Does my Business Need a Leased Line?
Businesses today are increasingly reliant on the internet. It has become an essential tool of commerce.
The reason this has happened is two-fold. Firstly, there is now a whole range of cloud-based services which mean that pretty much any software or storage need is now catered for via an on-demand, online service. Second is the widespread availability of fast, affordable connections, with the bulk of the country now served by fibre.
What about Broadband?
The expansion of the fibre network means that broadband connections are now much faster than they were a decade or so ago. So where you would have had to wait for ages to upload or download large files, it can now be done in a matter of seconds.
This availability of faster connections has also seen a surge in interest in using applications online via an as-a-service model rather than installing them on a local server or PC. This cuts licensing costs and aids agility. It’s also meant that technologies such as VoIP communication and video conferencing are far more viable as everyday business tools.
All of this is, in the main, due to the availability of broadband. But at the same time, increased reliance on internet-based services also pushes the boundaries of mainstream broadband. While these are things you hardly notice at home, in a business context they can be frustrating and even costly. Find out more about the differences between broadband and leased line.
Broadband is an asynchronous service. That means you have more bandwidth available for incoming data than for outgoing. This isn’t a problem when you’re streaming from Spotify or downloading a book to your Kindle, but in a business situation where you need to move large amounts of information in both directions, it can lead to bottlenecks.
Broadband is contended, meaning the link from your local street cabinet to the exchange is shared with neighbouring homes and businesses. The effect of this is that when lots of people are online at the same time, each has less bandwidth available and therefore the connection seems slower. You’ve probably noticed this at home in the evenings.
Broadband is a largely domestic-focused product, so even if your service is described as being ‘unlimited’ there will usually be restrictions concerning ‘fair use’ that limit the amount you can download. Or you may find that while you can download all you want at night, there are limits during the day.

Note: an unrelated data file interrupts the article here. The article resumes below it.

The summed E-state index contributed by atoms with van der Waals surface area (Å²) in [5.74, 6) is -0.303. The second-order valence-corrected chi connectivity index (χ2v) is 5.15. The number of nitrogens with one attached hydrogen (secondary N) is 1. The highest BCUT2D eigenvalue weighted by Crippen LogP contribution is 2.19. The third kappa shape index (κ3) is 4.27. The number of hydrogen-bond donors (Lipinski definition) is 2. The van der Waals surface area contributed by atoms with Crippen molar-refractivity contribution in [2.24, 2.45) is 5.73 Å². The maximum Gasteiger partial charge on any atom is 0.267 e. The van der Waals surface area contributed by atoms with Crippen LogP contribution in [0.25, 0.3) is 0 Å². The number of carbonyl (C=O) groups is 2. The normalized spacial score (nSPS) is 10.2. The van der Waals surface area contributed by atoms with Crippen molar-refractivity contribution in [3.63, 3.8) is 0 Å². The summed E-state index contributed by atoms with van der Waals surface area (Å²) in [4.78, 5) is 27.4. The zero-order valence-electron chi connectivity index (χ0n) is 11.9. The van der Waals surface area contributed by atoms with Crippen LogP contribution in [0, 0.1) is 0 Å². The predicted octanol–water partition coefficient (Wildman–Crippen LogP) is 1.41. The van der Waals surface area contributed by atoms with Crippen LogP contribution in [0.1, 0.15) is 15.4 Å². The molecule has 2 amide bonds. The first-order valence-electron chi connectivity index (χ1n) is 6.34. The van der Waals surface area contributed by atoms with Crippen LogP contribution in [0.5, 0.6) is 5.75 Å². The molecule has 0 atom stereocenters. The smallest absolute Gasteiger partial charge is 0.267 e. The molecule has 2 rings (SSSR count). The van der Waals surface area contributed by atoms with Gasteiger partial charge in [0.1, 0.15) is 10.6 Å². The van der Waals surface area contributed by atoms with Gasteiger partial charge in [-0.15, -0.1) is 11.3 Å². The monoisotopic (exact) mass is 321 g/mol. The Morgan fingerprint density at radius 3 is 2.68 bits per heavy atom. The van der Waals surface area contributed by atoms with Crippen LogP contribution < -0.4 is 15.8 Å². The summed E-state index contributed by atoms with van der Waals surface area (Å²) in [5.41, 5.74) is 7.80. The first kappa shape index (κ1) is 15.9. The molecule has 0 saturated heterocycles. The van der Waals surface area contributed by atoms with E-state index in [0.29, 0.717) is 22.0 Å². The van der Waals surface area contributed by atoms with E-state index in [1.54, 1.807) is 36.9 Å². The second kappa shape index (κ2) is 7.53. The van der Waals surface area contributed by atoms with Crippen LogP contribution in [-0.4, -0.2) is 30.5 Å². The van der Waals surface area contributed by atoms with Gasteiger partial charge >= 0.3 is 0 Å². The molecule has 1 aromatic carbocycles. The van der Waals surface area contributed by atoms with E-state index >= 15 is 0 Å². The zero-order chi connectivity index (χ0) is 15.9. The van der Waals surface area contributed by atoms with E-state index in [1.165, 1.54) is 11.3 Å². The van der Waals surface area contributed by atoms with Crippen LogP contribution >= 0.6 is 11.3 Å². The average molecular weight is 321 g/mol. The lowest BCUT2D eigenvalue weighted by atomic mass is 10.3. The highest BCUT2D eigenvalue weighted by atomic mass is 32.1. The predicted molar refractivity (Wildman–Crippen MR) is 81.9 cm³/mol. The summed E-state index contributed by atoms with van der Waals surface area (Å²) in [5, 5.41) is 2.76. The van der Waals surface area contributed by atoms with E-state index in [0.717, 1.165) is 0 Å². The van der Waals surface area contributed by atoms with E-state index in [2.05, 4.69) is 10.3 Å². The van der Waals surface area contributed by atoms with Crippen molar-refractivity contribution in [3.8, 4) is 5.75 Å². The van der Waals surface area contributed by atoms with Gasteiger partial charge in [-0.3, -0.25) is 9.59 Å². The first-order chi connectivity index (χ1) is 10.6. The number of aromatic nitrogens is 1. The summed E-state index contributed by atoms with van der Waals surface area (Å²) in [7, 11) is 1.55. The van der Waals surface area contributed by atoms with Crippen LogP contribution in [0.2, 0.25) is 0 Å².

So, while broadband offers many benefits it isn’t a perfect solution in some business contexts. Fortunately, there is an alternative in the form of a business leased line.
The leased line advantage
A leased line gives your company a direct Ethernet connection to your ISP’s data centre, which brings a number of advantages.
Ethernet, as you probably know, is the most popular local area networking standard. It’s in common use throughout the world. A leased line uses this same technology to deliver a fast connection to the internet over longer distances. Although it’s delivered in much the same way as broadband via fibre optics, usually to a street cabinet, it offers several key advantages.
The first is that it’s fully synchronous. This means you get the same bandwidth in both directions so data can flow more smoothly to and from cloud applications and for applications such as VoIP calling. Secondly, it’s uncontended, the line is reserved for your use so it won’t suffer slow-downs at peak times and also there are no restrictions on how much data you can transfer. It’s also more secure because there’s less chance of your data being intercepted. This means you are free to impose your own traffic management rules so that the applications which are most important to your business get more bandwidth than secondary ones. Read more about the affects bandwidth can have on a business.
Service Level Agreements (SLAs)
A business leased line also comes with a support infrastructure that is geared to commercial use. This means that it will be monitored by the service provider to ensure that it runs smoothly and any latent problems are spotted early. All of this is backed by a service level agreement (SLA) that gives you guaranteed levels of service and ensures that any issues are resolved quickly. A leased line is more expensive than broadband and there is usually a longer lead time to get one installed. However, you have to weigh this against the business benefits.
Does my business need a leased line?
The more you rely on the internet, the more devastating the effect would be if you were to lose your connection, even if only for a few hours. If your business can’t operate then you stand to lose customers and money.
Hopefully, you now have a better idea of whether your business would benefit from a leased line. Installing a business leased line ensures you get greater reliability and stability. This can make your business more productive as well as reducing the chance of downtime. If you are reliant on SaaS applications; switching your voice calling to VoIP; or you have mobile employees that need to use VPNs or video conferencing, then switching to a leased line instead of relying on broadband can deliver very real advantages to your enterprise. If you want to ensure you stay ahead of your competition, it’s a switch you really should be considering making.
Once you’ve seen how much a reliable leased line connection can save your business, contact leasedline.co.uk on 0808 115 4281 or get in touch online today so our team can help find the best solution for you and your business.Call Us On 0808 115 4281